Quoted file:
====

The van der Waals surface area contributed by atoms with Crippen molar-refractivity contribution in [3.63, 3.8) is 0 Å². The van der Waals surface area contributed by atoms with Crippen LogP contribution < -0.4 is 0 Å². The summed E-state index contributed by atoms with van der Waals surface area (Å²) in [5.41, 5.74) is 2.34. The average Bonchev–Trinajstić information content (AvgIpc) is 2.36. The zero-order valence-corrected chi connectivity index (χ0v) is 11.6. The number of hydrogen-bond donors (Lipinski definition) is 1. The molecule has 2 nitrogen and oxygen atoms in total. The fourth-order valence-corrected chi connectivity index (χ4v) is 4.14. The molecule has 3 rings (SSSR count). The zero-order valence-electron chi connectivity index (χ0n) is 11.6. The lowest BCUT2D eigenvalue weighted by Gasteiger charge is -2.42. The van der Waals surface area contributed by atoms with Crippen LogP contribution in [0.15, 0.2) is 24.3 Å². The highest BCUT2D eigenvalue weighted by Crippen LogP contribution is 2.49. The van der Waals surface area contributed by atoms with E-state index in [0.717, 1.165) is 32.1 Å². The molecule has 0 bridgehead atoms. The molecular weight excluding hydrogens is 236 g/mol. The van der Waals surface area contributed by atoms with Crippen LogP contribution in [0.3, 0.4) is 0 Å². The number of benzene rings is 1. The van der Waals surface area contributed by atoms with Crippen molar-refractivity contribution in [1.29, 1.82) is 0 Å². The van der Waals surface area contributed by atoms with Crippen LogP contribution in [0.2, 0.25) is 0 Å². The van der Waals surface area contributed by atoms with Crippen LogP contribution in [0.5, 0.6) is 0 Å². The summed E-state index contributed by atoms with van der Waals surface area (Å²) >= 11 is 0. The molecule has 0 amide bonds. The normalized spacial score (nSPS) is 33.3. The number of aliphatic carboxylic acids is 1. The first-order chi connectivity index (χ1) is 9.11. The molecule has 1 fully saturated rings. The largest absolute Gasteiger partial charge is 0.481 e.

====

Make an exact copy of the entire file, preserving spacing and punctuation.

The van der Waals surface area contributed by atoms with Crippen molar-refractivity contribution in [3.63, 3.8) is 0 Å². The van der Waals surface area contributed by atoms with Crippen LogP contribution < -0.4 is 0 Å². The summed E-state index contributed by atoms with van der Waals surface area (Å²) in [5.41, 5.74) is 2.34. The average Bonchev–Trinajstić information content (AvgIpc) is 2.36. The zero-order valence-corrected chi connectivity index (χ0v) is 11.6. The number of hydrogen-bond donors (Lipinski definition) is 1. The molecule has 2 nitrogen and oxygen atoms in total. The fourth-order valence-corrected chi connectivity index (χ4v) is 4.14. The molecule has 3 rings (SSSR count). The zero-order valence-electron chi connectivity index (χ0n) is 11.6. The lowest BCUT2D eigenvalue weighted by Gasteiger charge is -2.42. The van der Waals surface area contributed by atoms with Crippen LogP contribution in [0.15, 0.2) is 24.3 Å². The highest BCUT2D eigenvalue weighted by Crippen LogP contribution is 2.49. The van der Waals surface area contributed by atoms with E-state index in [0.717, 1.165) is 32.1 Å². The molecule has 0 bridgehead atoms. The molecular weight excluding hydrogens is 236 g/mol. The van der Waals surface area contributed by atoms with Crippen LogP contribution in [0.3, 0.4) is 0 Å². The number of benzene rings is 1. The van der Waals surface area contributed by atoms with Crippen molar-refractivity contribution in [1.29, 1.82) is 0 Å². The van der Waals surface area contributed by atoms with Crippen LogP contribution in [0.2, 0.25) is 0 Å². The van der Waals surface area contributed by atoms with Crippen LogP contribution in [0.5, 0.6) is 0 Å². The summed E-state index contributed by atoms with van der Waals surface area (Å²) >= 11 is 0. The molecule has 0 amide bonds. The normalized spacial score (nSPS) is 33.3. The number of aliphatic carboxylic acids is 1. The first-order chi connectivity index (χ1) is 9.11. The molecule has 1 fully saturated rings. The largest absolute Gasteiger partial charge is 0.481 e.